ChristianityRichly

Thank You Young Catholics!

In Christianity on April 20, 2009 at 12:28 am

Fr. Michael Cassabon’s homily at St. Mary’s Second Sunday of Easter was a wonderful reminder that real love—God’s love—goes well beyond the slogans of pop culture like “I’m lovin’ it,” McDonald’s, or Hard Rock Cafe’s “love all, serve all.”  God’s love for us in and through Jesus Christ is genuine love, kindness, and compassion.  We tap into that love through the Sacraments of Baptism, the Eucharist, and Penance.

But Fr. Cassabon’s homily was a reminder of something else, too:  the richly textured role that young people today are playing in the Church.  As a recent convert, it is hard to adequately describe what an encouragement young Catholics have been to me.  Young people and young priests like Fr. Cassabon, along with John Paul II’s influence upon them, are all bound together when I look back at the ways God led me to the Church.

When John Paul II died on April 2, 2005, my wife and I had just moved from California to South Carolina.  The California real estate market had treated us well.  As a result, I had several months off to settle in and find a job.  It was during this period that John Paul II died and I was able to watch CNN’s extensive coverage.

As Fr. Cassabon related this morning, millions of young people flocked to Rome to say goodbye to their Pope.  I had not yet begun my pilgrimage to the Church, but their love for this godly man was striking.  I thought, “This is not a Church on its last legs.”  Nor is this a matter of conservatives battling so-called progressives.  This is something far more vital and significant than scandal-ridden picture of the Church the news media has attempted to portray over the past few years.

In Courage to Be Catholic, George Weigel covers recent challenges the Church has endured.  Yet through all the challenges, and despite the detours stemming from misunderstandings of Vatican II, a magnificent tide of young people are carrying on—no, actually, surging forward and strengthening—the authentic faith and practice of the Catholic Church.

I pray daily for Fr. Cassabon (his first Solemn Mass is here), along with Fr. Christopher Smith who was Parochial Vicar when I began attending St. Mary’s (now at St. Francis by the Sea in Hilton Head).  I pray for Fr. Eugene Florea, of Saints Simon and Jude, whom I met during a trip to Phoenix.  I think of the pew filled with college-age young women, praying next to my wife and me, during at visit to the Saint Louis Cathedral in New Orleans.  I give thanks for the godly young men who serve at the altar at St. Mary’s, and their solemnity, leading us into worship.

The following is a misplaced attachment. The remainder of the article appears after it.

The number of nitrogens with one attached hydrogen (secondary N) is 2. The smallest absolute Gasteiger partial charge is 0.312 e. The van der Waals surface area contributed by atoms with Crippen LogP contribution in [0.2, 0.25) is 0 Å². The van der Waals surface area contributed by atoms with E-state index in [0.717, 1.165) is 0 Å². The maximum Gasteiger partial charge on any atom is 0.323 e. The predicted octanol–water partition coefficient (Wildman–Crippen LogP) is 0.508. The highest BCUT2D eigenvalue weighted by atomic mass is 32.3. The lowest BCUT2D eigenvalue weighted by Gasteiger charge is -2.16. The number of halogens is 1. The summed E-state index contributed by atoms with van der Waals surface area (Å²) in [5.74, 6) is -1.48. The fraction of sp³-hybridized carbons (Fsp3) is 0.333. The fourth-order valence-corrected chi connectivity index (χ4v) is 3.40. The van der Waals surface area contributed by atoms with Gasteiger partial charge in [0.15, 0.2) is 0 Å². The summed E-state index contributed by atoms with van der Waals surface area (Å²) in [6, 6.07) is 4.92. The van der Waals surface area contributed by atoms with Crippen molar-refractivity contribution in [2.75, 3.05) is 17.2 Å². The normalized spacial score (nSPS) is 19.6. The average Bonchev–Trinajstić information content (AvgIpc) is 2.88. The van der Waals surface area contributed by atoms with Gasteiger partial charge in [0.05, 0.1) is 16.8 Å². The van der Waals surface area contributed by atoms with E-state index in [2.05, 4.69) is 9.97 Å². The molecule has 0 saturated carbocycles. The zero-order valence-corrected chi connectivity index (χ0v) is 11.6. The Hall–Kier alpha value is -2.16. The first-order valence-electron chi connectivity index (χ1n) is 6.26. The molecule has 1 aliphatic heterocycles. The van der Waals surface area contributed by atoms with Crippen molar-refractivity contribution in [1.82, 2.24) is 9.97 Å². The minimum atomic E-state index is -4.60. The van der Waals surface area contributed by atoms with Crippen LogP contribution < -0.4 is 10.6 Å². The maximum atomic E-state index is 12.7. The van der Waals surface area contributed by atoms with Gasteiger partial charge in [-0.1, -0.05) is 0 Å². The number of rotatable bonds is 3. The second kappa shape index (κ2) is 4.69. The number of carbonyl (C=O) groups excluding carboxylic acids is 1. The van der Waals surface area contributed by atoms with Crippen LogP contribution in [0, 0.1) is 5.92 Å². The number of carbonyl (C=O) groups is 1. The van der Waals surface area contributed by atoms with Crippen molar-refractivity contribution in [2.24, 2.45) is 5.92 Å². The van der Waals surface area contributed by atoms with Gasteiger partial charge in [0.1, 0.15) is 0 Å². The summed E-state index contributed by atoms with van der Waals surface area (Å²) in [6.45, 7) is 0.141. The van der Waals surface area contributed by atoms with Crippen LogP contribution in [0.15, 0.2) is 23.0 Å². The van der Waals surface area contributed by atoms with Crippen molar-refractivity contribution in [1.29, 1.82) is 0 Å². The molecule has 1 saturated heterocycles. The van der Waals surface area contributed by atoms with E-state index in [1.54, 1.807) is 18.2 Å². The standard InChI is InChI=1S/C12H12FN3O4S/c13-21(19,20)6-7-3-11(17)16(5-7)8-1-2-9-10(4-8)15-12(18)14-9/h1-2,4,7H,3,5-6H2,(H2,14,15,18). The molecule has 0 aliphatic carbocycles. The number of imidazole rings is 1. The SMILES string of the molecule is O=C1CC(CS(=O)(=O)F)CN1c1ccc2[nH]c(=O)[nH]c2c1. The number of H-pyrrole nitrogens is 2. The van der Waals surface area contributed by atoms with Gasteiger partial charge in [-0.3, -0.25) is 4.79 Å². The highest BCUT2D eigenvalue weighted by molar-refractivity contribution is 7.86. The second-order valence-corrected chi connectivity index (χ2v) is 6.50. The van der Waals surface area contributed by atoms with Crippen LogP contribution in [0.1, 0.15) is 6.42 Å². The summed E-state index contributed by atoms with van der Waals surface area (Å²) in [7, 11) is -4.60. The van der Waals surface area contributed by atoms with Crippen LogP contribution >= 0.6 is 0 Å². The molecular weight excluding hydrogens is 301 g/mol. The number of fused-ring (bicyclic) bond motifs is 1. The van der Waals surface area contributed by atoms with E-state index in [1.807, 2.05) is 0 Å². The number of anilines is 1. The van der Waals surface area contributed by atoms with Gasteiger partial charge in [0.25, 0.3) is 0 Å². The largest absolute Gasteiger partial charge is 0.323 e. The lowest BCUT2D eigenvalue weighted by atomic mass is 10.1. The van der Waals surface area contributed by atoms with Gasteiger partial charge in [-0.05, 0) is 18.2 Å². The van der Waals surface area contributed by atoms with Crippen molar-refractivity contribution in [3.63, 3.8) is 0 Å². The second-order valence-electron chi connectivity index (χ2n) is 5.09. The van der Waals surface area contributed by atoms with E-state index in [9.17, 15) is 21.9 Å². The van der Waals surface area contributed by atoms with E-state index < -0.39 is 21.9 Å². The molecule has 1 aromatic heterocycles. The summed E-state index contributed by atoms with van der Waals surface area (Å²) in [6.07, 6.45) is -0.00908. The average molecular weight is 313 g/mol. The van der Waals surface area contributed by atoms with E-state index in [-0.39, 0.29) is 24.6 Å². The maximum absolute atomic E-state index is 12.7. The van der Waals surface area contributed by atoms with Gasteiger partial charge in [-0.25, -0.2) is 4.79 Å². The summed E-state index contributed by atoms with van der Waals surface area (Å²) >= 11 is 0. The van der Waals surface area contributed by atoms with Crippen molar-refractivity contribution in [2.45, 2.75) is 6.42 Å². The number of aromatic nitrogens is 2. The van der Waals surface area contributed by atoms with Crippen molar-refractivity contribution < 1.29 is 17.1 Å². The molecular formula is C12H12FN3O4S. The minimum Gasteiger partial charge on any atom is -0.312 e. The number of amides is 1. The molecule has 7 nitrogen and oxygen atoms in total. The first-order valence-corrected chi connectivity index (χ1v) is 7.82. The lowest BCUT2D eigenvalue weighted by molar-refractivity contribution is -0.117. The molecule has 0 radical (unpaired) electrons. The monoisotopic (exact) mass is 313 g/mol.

Too many sentences begin with “I” in the last paragraph. This post is not about me. This post is to recognize and thank the dozens of godly young men and women I’ve met since entering the Church; the “John Paul II” Catholics; the “Benedict XVI” young people, all of whom have recognized and responded to God’s love, manifested through these two extraordinary Holy Fathers.

To each of you, may God’s peace be yours always.  Apologies to any of you who no longer think of yourselves as “young.”  From my vantage point, almost everyone is young. But I distinctly remember not liking the word from the time I was five years old.

That said, my deepest, warmest thanks, for the encouragement you are to me.  Even more than that, thank you—in the love of Christ—for all you are accomplishing and will accomplish, by God’s grace, in the one, holy, catholic, and apostolic Church as it enters its Third Millennium.  You are, and have shown me, Christianity Richly.

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